On July 1, 2009, the Backbone Fire [here] was ignited by lightning in the Salmon Mountains of Trinity County not far from the Iron Complex Burns. On July 12 the the fire was 6,100 acres. After consultation with the community, the decision was made to use direct attack. The fire was completely contained one week later at 6,324 acres. About $16.5 million was spent on suppression. Nobody was killed.

Compare that to the eventual totals from 2008 where indirect, Let It Burn was the policy in Northern California, and 650,000 acres burned, $400 million was spent on suppression, and 12 firefighters were killed.

You wrote in 2008, and I quote:

I acknowledge I don’t know all the details about the fire that the nine dead firefighters were fighting.

Well, Rocky, maybe you should do some investigative journalism and find out. Then your policy recommendations to Kempthorn (who, by the way, was Sec Interior and had nothing to do with USFS firefighting because the USFS is in the Dept. of Ag) and to other policy makers might be INFORMED BY THE FACTS.

You have a bully pulpit. You write for a bigtime Dead Tree Press in a state capitol and are read by policy makers. But you throw your responsibility to the wind and claim ignorance about the very things you pontificate policy recommendations about. That is so cheesy, sleazy, and frankly, chicken shit. It is far worse than “indecent”.

By the way, and in closing, I have been in front of a firestorm, I do communicate as best I can to the US Forest Service, and I do my homework first. That is because I take these issues seriously. I am a professional forester, not a journalist. My goal is to save forests, not sell newsprint.

28 Mar 2010, 8:57am
by Rocky Barker

You glaze over the point that none of the Iron Complex fires were fire use fires. You and many who agree with you mix arguments over firefighting tactics with those of overall strategy. Both are fair debates and as I said in 2008 and you noted, I didn’t cover the Trinity fires and stopped my commentary at the point of my information.

I do stand by our series and by the view that we need all the tools in the toolbox including fire use fires. In backcountry I think fire use fires are the most cost effective, safe way to fight fires. I think good forestry practices give society many more options for them to decide what they want their forests for including habitat, economic and social needs, carbon sinks and recreation.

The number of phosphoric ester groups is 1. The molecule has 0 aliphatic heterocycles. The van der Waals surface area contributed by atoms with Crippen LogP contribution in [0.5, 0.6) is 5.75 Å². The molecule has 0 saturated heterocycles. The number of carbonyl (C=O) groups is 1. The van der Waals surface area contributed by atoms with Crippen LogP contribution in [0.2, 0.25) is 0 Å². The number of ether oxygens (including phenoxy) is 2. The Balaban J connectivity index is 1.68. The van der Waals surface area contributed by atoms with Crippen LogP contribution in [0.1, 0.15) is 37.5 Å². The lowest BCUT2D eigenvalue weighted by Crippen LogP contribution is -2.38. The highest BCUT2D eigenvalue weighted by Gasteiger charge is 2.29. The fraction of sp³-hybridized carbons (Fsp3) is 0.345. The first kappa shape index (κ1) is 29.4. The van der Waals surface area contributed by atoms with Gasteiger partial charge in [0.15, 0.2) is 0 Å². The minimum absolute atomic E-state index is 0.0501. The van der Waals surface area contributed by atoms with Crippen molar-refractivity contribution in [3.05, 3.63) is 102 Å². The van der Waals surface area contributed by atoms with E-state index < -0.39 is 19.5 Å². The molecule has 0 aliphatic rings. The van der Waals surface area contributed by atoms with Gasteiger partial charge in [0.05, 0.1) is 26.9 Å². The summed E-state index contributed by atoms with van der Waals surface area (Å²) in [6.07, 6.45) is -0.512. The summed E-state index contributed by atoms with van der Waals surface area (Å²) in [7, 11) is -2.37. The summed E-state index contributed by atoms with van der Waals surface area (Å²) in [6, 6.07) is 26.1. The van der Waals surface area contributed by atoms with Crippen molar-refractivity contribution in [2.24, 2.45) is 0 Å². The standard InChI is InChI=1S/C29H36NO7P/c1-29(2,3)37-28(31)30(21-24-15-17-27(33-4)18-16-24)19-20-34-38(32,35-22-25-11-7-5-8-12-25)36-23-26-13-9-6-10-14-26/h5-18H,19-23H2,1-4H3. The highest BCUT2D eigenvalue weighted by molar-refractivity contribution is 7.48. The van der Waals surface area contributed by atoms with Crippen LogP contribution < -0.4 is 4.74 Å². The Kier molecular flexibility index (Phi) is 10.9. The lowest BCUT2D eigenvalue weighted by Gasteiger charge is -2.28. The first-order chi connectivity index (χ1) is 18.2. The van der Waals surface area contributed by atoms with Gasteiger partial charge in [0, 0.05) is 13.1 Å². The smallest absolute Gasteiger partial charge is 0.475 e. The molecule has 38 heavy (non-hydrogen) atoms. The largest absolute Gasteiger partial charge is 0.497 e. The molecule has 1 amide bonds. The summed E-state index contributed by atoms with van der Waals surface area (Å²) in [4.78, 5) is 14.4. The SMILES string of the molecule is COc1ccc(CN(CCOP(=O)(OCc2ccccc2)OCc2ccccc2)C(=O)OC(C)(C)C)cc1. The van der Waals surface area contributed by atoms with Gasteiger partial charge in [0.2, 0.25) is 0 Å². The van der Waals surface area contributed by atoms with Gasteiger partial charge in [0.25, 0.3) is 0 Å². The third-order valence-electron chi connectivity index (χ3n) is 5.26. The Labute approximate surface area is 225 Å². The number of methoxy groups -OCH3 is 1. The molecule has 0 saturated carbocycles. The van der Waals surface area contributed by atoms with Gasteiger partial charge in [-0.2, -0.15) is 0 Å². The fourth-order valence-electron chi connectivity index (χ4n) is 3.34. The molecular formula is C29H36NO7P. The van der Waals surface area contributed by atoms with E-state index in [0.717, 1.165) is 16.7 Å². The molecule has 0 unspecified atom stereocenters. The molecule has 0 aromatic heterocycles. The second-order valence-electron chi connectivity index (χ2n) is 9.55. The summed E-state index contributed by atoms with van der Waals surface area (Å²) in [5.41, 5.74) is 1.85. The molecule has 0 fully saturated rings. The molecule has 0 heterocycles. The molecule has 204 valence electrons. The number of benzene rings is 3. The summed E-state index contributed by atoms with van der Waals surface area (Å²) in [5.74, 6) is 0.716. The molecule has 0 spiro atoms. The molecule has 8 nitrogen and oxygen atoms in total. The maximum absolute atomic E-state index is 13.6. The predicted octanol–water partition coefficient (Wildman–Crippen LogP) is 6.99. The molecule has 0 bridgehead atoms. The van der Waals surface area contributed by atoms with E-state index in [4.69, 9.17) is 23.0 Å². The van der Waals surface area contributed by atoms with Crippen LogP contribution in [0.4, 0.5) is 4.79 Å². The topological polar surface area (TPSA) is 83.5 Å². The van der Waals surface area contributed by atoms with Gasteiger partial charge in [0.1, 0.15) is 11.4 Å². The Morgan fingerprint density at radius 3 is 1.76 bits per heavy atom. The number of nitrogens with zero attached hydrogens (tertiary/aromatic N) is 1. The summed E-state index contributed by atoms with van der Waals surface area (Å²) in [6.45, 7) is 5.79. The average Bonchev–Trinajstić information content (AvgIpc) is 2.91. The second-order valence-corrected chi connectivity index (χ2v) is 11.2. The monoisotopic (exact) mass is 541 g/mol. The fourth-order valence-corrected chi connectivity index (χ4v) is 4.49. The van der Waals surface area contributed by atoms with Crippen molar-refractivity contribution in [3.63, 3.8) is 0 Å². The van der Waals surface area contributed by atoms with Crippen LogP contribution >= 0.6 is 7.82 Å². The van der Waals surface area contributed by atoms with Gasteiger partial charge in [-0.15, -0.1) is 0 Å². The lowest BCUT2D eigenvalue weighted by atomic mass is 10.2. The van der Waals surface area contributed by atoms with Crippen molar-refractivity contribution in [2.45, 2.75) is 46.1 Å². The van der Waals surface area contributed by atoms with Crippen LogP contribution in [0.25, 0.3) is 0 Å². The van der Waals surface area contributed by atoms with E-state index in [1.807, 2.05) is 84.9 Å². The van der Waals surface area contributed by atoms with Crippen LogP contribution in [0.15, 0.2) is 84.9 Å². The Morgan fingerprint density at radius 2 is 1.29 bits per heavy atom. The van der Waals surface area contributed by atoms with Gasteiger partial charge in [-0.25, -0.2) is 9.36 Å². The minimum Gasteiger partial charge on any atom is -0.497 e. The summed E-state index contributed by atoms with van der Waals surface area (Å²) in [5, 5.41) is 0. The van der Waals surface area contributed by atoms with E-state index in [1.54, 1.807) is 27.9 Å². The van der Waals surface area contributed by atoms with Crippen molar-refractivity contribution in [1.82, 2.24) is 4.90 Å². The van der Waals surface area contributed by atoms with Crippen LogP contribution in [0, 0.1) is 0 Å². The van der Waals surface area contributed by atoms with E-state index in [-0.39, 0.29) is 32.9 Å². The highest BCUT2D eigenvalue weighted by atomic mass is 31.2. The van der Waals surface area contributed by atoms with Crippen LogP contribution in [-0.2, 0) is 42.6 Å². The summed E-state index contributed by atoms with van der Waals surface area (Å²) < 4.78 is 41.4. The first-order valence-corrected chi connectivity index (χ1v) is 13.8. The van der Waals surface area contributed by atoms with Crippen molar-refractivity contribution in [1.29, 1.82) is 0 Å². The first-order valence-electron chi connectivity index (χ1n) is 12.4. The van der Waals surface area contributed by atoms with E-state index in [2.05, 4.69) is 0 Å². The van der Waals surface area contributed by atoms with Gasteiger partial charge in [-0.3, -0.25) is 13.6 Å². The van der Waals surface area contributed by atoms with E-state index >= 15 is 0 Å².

Those on the extremes, which include you on the use side, though I’m hesitant to call you a conservative because you want unlimited access to our treasury for cutting down trees and fighting fires, and people like George Wuerthner on the left who opposes all logging on public lands and places conservation biology as a value like you do forestry.

The difference between you two and I is I see gray where you see black and white.

I have enjoyed our dialogues. I don’t like inaccurate personal attacks.

28 Mar 2010, 10:44am
by Larry H.

Sorry, Rocky, but you ignore other extremely significant issues and impacts from letting fires burn. Letting “natural ignitions” burn in unnaturally dense forests doesn’t make them “natural”. The whole idea behind WFU fires is that those fires are supposed to enhance, not damage, existing values and resources. We’ve seen all too many examples of WFU’s not cooperating. Letting these fires build up a head of steam before taking action isn’t cost-effective. Dealing with the damaging impacts of large wildfires isn’t cheap, either.

Another HUGE impact of letting fires burn is the problem of diminishing fire suppression resources. When a WFU blows up, as they often do, they take away resources from other fires burning elsewhere, closer to cities and towns. When WFU’s roar out of Federal lands and into local fire agency jurisdiction, their budgets go right down the drain. Just look at the number of western states who are pleading with the Feds to do more for fire safety. Some states have even threatened to go and put Let-Burn fires out on Federal lands. Some states are also threatening to install fuel breaks on Forest Service lands without asking permission.

The Northern Rockies had a cool and wet summer last year. All the elements are in place for this summer’s “Perfect Firestorm”. Clearly there is a very big push on to discount forestry practices as having any impact on “climate change” or fire severity. Some seek to eliminate the practice of forestry, altogether, on public lands. Convincing the public that today’s wildfires aren’t “catastrophic” or damaging is difficult when the public sees 300 foot flames and burning houses on TV. But attempting to denty catastrophic disasters is exactly what the anti-forest types have been doing lately, including Chad Hanson and George Wuerthner. Actually, Hanson’s piece was so ludicrous that even the most liberal of websites didn’t post it. So much for having a PHD, eh?

As a compromise, I offer that we CAN keep WFU’s in the toolbox, as long as we only use them on properly treated lands which are ready to accept a cool fire. Just like before the white man came west.